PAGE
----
BOA expect defeat over lifetime ban for drugs cheats


British Olympic Association chiefs are increasingly resigned to defeat next week in their court battle to keep their lifetime ban for drugs cheats.

The Court of Arbitration for Sport (CAS) will deliver a ruling next week after the BOA challenged the World Anti-Doping Association (WADA) for declaring the ban "non-compliant".

It has always been accepted that the BOA had an uphill struggle and although they have had no indication from the court, senior BOA officials have confirmed to the Press Association they are preparing for defeat.

It means that sprinter Dwain Chambers and cyclist David Millar, who have both previously served bans for doping, now look set to be part of Team GB for the London 2012 Olympics.

BOA communications director Darryl Seibel said however that there had been no guidance at all from CAS. He said: "We have not received the decision from CAS although we expect it will be next week, and neither have we received any indication from CAS as to what the decision might be."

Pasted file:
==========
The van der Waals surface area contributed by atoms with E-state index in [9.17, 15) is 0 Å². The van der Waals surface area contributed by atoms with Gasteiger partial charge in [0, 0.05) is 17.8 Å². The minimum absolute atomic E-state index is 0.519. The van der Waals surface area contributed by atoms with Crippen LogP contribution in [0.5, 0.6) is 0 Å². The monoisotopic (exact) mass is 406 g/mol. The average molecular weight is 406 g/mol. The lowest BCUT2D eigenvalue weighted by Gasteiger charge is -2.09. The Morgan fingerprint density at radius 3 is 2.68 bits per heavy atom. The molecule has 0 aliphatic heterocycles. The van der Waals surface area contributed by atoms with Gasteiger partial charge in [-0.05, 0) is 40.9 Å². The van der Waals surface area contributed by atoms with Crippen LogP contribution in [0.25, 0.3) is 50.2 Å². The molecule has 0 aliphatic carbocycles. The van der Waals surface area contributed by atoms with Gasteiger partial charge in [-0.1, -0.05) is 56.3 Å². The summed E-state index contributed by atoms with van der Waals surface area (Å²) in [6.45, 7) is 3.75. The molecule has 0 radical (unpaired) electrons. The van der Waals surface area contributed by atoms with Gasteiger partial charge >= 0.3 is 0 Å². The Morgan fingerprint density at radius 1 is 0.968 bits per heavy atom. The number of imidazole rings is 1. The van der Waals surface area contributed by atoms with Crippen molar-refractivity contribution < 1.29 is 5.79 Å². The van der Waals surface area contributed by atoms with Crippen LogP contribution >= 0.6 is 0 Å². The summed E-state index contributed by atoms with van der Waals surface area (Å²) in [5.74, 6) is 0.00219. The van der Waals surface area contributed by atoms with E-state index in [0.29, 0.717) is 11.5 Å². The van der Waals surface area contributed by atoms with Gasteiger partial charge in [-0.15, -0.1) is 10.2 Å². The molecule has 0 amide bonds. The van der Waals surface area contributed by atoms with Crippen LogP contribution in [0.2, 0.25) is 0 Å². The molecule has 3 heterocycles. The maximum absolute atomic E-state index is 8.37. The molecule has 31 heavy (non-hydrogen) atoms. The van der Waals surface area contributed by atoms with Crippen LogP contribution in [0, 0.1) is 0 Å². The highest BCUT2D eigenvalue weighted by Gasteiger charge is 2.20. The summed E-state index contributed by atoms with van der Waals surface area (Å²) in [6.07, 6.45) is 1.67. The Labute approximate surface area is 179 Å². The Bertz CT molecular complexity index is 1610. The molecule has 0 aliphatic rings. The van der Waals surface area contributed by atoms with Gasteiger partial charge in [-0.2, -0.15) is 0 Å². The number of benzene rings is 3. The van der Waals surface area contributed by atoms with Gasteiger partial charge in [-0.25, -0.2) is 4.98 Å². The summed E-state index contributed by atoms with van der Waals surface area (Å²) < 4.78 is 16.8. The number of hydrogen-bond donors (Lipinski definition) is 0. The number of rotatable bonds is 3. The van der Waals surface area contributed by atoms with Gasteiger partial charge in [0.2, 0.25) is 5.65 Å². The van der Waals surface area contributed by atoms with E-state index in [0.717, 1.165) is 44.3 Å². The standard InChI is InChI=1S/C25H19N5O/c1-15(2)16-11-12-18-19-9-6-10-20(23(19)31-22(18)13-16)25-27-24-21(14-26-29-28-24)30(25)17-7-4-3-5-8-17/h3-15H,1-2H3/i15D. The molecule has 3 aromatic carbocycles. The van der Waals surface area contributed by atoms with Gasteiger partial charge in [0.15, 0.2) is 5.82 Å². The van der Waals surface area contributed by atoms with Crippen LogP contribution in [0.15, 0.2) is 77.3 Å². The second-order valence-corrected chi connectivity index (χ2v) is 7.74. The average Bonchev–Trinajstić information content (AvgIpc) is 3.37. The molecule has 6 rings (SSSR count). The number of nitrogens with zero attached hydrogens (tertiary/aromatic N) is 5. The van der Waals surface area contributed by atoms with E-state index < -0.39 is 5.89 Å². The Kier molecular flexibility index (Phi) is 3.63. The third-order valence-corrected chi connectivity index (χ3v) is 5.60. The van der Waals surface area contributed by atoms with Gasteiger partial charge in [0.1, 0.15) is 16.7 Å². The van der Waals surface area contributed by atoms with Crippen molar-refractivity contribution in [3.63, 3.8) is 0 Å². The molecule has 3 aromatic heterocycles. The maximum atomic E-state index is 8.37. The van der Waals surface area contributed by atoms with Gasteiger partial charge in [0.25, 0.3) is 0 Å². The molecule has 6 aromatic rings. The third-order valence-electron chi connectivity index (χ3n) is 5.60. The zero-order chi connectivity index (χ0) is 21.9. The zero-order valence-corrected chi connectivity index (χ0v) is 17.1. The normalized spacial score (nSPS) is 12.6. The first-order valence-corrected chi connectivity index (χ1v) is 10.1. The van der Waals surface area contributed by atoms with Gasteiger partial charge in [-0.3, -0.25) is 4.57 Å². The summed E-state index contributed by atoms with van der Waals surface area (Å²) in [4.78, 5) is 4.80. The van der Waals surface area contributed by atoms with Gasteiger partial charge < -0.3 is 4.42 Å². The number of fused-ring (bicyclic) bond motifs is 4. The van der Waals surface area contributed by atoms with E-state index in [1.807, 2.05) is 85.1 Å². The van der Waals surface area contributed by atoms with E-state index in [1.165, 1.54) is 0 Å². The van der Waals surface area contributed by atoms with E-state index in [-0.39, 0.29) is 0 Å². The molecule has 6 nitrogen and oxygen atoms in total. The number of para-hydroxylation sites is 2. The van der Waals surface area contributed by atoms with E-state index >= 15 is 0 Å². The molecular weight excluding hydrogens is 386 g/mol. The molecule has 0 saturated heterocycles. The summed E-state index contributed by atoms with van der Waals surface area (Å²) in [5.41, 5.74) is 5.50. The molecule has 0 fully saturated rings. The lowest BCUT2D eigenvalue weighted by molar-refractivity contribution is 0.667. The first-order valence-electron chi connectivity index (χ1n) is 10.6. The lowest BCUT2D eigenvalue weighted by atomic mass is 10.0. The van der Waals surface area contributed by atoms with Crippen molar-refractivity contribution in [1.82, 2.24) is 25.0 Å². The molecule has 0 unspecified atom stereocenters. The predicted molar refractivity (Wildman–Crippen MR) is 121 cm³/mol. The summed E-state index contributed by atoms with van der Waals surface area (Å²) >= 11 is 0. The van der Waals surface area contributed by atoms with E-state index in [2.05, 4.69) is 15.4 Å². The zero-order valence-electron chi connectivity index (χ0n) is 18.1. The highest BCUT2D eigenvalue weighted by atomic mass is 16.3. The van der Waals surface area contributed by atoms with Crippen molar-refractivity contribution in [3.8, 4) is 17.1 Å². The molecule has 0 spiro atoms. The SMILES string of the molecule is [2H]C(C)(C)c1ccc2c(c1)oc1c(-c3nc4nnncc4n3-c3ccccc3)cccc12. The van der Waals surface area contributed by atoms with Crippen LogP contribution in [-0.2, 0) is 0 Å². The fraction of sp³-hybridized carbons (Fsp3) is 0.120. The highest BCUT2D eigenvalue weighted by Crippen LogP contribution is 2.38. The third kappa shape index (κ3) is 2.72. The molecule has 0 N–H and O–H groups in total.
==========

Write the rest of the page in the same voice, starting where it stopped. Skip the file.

Back in January, British IOC member Sir Craig Reedie told the Press Association he believed it was likely that CAS would overturn the lifetime ban.

Reedie, who sits on the boards of both the BOA and the World Anti-Doping Association (WADA), was at the original meeting of the BOA in 1991 when the lifetime ban was passed and who spent many years defending the ban while BOA chairman.

He said however that the BOA "hold the moral high ground" and that can be used as a launchpad to change the WADA code, but that having overturned the IOC's similar ban known as Osaka rule CAS were unlikely to divert from that position.

Reedie said in January: "The BOA rule is different to the Osaka rule in that it has an appeal process but my feeling is that the same CAS panel as ruled on the IOC is unlikely to change its mind.

"If it is not accepted by CAS and it is regarded as a sanction, then the BOA rules could well be used in the future as a basis for writing a change to the WADA code.

"Morally, the BOA hold the high ground, and if you set the Olympics as a slightly special sporting event many people would agree with that."


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